Cooper went on to work for the Dynamo in a gameday operations role for the next ten seasons and build an impressive bank of memories that she will never forget. But it was in December of 2013, when Cooper found out the Houston Dash were being added to the NWSL, that led to her finding a new niche for herself in the industry.
“It has been so wonderful for me, having my own team in my hometown,” Cooper admitted. “This is the third women’s pro league that we have had in this country, but the first one to have a team in my hometown. I don’t have to go to California to watch games anymore, it is here. Plus, I started working for the Dash broadcast team and was constantly compiling data and stats for it, so I realized that other people had to want that information too. My original background is graphic design, so I had the skills and the tools to put an almanac together, which I started selling and offering to others.”
It was through this broadcast work and the creation of the almanac that Cooper met Jenn Hildreth and Aly Wagner, who both asked for her to join them on the Lifetime broadcast team for NWSL matches. Her work was so impressive that Cooper was invited to work the 2018 Men’s World Cup in Russia and eventually the 2019 Women’s World Cup in France.
“That was a completely different kind of experience, but kind of a return to my roots,” Cooper said. “It was the Men’s World Cup that originally sucked me in, and 24 years later I’m at the Men’s World Cup in Russia. Not to mention, I was hoping if I did well enough in Moscow that they would use me for the 2019 Women’s World Cup in France the following summer, and they did.”
Looking back on her journey, Cooper has a number of incredible stories, but she brought up one specific instance as something she will never forget: the time she changed history. While looking up stats to post a trivia question on Twitter, Cooper noticed a conflict in the number of times the US Women’s National Team had played in Arizona.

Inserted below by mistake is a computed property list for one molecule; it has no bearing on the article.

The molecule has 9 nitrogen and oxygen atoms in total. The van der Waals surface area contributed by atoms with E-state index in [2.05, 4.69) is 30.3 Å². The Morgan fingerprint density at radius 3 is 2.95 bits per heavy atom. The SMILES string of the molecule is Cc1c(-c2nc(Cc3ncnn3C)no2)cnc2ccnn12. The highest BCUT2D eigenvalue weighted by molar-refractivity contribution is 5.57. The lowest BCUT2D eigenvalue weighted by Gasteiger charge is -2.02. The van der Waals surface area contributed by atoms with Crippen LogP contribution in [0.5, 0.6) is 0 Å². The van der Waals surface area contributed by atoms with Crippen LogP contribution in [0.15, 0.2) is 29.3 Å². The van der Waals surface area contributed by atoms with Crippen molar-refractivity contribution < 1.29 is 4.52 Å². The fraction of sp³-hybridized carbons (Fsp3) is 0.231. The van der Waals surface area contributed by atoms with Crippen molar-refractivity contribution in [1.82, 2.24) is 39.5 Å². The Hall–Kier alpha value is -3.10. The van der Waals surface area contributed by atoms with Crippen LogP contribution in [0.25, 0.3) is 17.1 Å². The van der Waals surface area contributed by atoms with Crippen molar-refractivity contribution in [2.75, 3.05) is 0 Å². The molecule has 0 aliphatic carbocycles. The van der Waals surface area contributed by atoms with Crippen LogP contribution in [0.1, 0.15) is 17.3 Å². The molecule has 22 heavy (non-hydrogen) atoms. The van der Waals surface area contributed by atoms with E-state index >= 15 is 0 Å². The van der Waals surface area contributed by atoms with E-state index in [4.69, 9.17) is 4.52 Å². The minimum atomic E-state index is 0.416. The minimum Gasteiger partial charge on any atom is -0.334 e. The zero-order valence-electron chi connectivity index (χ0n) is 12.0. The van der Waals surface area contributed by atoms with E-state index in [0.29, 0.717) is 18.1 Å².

“The media guide said they had played in Arizona five times, but the numbers didn’t add up,” Cooper explained. “I started checking player numbers and realized that two games were missing from the media guide, so I reached out to the US press officer and explained the situation. He said he remembered working those two games and would investigate it for me. When the next media guide came out, those two games were in there, which had changed Kristine Lilly’s world record for most caps in soccer history. Because I noticed the error and those two games were added to the files, I had added two games to her total caps record and added two goals to Michelle Akers’ total.”
While changing history might be one of her favorite memories to date, Cooper hopes to make many more in the near future and doesn’t plan on stopping doing what she loves anytime soon, especially since there are still some specific goals she wants to achieve.
“It is more of a personal reason than anything else, but since I have been paying attention to the sport for 25 years now, I have realized there is an interest in what I do and it makes me feel good to share something that is important to me with someone else who finds it as interesting and important,” Cooper said. “Plus, I want to work the Olympics, which I was scheduled to do later this year, but has been postponed. So now, I would say work the Women’s Champions League Final or Women’s Euro, preferably with a former or current Dash player involved. For instance, working when Rachel Daly wins the tournament with England, that is definitely a goal for me.”